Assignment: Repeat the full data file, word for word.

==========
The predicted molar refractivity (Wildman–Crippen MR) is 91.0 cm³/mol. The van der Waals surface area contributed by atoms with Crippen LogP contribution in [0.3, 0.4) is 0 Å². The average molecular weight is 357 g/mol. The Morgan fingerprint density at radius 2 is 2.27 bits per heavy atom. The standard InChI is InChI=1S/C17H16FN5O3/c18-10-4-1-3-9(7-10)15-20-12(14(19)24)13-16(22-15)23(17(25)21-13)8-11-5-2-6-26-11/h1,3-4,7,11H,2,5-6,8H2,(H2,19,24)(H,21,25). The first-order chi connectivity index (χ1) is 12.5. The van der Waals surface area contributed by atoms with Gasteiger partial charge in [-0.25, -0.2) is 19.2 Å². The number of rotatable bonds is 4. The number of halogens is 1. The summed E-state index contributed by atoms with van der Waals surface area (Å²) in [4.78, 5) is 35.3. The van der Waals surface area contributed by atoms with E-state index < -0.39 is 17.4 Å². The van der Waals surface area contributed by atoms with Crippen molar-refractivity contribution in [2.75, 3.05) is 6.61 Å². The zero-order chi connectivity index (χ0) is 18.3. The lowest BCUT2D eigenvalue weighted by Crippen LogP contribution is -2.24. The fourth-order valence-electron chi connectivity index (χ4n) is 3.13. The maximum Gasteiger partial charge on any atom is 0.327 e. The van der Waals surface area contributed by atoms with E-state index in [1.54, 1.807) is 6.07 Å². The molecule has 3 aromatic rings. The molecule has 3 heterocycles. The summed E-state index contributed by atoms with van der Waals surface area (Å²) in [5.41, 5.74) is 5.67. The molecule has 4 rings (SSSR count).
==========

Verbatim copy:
The predicted molar refractivity (Wildman–Crippen MR) is 91.0 cm³/mol. The van der Waals surface area contributed by atoms with Crippen LogP contribution in [0.3, 0.4) is 0 Å². The average molecular weight is 357 g/mol. The Morgan fingerprint density at radius 2 is 2.27 bits per heavy atom. The standard InChI is InChI=1S/C17H16FN5O3/c18-10-4-1-3-9(7-10)15-20-12(14(19)24)13-16(22-15)23(17(25)21-13)8-11-5-2-6-26-11/h1,3-4,7,11H,2,5-6,8H2,(H2,19,24)(H,21,25). The first-order chi connectivity index (χ1) is 12.5. The van der Waals surface area contributed by atoms with Gasteiger partial charge in [-0.25, -0.2) is 19.2 Å². The number of rotatable bonds is 4. The number of halogens is 1. The summed E-state index contributed by atoms with van der Waals surface area (Å²) in [4.78, 5) is 35.3. The van der Waals surface area contributed by atoms with E-state index < -0.39 is 17.4 Å². The van der Waals surface area contributed by atoms with Crippen molar-refractivity contribution in [2.75, 3.05) is 6.61 Å². The zero-order chi connectivity index (χ0) is 18.3. The lowest BCUT2D eigenvalue weighted by Crippen LogP contribution is -2.24. The fourth-order valence-electron chi connectivity index (χ4n) is 3.13. The maximum Gasteiger partial charge on any atom is 0.327 e. The van der Waals surface area contributed by atoms with E-state index in [1.54, 1.807) is 6.07 Å². The molecule has 3 aromatic rings. The molecule has 3 heterocycles. The summed E-state index contributed by atoms with van der Waals surface area (Å²) in [5.41, 5.74) is 5.67. The molecule has 4 rings (SSSR count).